Read MoreBrand USA’s 47-to-1 Return on Investment Claim Attracts Doubts Even Among Supporters

Travel companies do have an alternative to Google, though, in one growing channel — travel metasearch through companies such as Kayak, Trivago, Skyscanner, and TripAdvisor, among others.

You only have to look at the Priceline Group’s acquisition of Kayak for $1.8 billion, and Expedia’s acquisition of Germany’s Trivago for $564 million in cash and 875,200 shares to see how Priceline and Expedia were looking for an advertising hedge against Google’s dominance.

Many travel industry companies hoped that alternative would be Facebook, but so far Facebook hasn’t delivered in the view of some major players, at least.

Facebook declined to comment on the issue.

via Why TripAdvisor and Priceline Wish Facebook Ads Performed Better – Skift.

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Hoteliers vs. OTAs: The Quest for a Perfect App

2014-04-09 BY PHILLIP BUTLER

Image representing Skift as depicted in CrunchBase

Image via CrunchBase

Will mobile technology negate travel service providers’ direct revenue streams? An insightful post by Skift’s Dennis Schaal points to the big OTAs and the coming leverage game of travel bookings via mobile.

Expedia, Booking.com, TripAdvisor, a plethora of booking channels now clutter the hospitality booking lobby, and these carry varying degrees of effectiveness and economy.

While Schaal’s report does allude to hoteliers suffering ever increasing pains at the hands of OTAs, there is another side to the story. Schaal quotes Macquarie Equities Research’s Tom White on the operational disruption TripAdvisor, Expedia, and Priceline can cause. Furthermore, it’s no big secrete TripAdvisor would like to rule the entire hospitality revenue roost. Schaal elaborates using the equity research expert’s intuition, accentuates by TripAdvisor CEO Steve Kaufer’s proclamation over owning the “entire cycle.”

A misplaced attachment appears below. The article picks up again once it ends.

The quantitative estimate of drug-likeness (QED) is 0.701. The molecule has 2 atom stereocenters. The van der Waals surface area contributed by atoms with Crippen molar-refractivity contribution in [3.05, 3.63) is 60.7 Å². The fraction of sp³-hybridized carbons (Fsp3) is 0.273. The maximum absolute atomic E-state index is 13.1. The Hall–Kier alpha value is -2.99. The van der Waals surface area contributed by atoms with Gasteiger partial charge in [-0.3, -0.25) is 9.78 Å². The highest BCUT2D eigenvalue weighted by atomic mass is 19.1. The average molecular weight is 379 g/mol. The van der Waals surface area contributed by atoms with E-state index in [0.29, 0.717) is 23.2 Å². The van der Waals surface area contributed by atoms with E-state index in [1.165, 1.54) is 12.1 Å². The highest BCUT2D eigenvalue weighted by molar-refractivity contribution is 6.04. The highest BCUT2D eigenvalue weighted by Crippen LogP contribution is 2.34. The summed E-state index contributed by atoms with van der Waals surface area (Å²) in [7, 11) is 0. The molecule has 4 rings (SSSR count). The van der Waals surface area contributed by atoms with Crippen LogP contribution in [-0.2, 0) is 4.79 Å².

Certainly there’s ample concern on the hotelier end of things here. Clients of our own Pamil Visions travel PR, associates across the spectrum of travel marketing, and even some players in the app building arena have expressed virulently the pluses and minuses of this new “mobile travel ” game. What Shaal and the others mentioned have not shed light on is the flip side of such revenue disruptive technologies.

How the Hotel Will Always Be Right

Somehow the hospitality cart managed to get far out ahead of the hotelier horses, first via the WWW, and now (ostensibly) via the power of an ever growing mobile constituency. Let’s face it, prophesying huge corporate online travel agencies monopolizing guest bookings, that’s a bit like watching a man with a chainsaw standing in front of a redwood, and predicting he’s intent on chopping it down. Excuse the metaphors, but Expedia and the like have made a living providing far reaching reach, with a minimum of effort I might add, to tap into the coffers of every hotelier on the planet. However effective these businesses may be however, unless they plan on hiring bell hops and desk clerks, hotels are still their customers. And the customer is always right, right?